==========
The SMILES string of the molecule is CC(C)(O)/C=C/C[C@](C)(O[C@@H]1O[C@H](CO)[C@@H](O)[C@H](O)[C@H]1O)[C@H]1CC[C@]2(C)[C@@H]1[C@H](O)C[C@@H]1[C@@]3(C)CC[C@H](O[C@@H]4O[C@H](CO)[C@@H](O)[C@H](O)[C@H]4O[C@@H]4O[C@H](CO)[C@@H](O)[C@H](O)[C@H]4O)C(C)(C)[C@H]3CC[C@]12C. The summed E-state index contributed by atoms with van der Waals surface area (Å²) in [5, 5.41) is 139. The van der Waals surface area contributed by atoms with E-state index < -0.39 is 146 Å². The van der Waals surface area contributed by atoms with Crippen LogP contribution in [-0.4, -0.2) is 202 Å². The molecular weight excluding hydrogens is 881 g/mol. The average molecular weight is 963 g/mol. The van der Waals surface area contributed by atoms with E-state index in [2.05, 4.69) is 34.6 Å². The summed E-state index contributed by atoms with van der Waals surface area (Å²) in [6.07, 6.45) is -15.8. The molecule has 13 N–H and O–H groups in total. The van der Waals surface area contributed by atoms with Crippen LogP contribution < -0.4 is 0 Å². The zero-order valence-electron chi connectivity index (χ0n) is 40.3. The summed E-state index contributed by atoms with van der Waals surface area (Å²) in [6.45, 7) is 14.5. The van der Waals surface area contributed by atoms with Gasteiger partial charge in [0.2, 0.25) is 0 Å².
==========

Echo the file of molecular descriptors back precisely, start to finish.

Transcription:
The SMILES string of the molecule is CC(C)(O)/C=C/C[C@](C)(O[C@@H]1O[C@H](CO)[C@@H](O)[C@H](O)[C@H]1O)[C@H]1CC[C@]2(C)[C@@H]1[C@H](O)C[C@@H]1[C@@]3(C)CC[C@H](O[C@@H]4O[C@H](CO)[C@@H](O)[C@H](O)[C@H]4O[C@@H]4O[C@H](CO)[C@@H](O)[C@H](O)[C@H]4O)C(C)(C)[C@H]3CC[C@]12C. The summed E-state index contributed by atoms with van der Waals surface area (Å²) in [5, 5.41) is 139. The van der Waals surface area contributed by atoms with E-state index < -0.39 is 146 Å². The van der Waals surface area contributed by atoms with Crippen LogP contribution in [-0.4, -0.2) is 202 Å². The molecular weight excluding hydrogens is 881 g/mol. The average molecular weight is 963 g/mol. The van der Waals surface area contributed by atoms with E-state index in [2.05, 4.69) is 34.6 Å². The summed E-state index contributed by atoms with van der Waals surface area (Å²) in [6.07, 6.45) is -15.8. The molecule has 13 N–H and O–H groups in total. The van der Waals surface area contributed by atoms with Crippen LogP contribution < -0.4 is 0 Å². The zero-order valence-electron chi connectivity index (χ0n) is 40.3. The summed E-state index contributed by atoms with van der Waals surface area (Å²) in [6.45, 7) is 14.5. The van der Waals surface area contributed by atoms with Gasteiger partial charge in [0.2, 0.25) is 0 Å².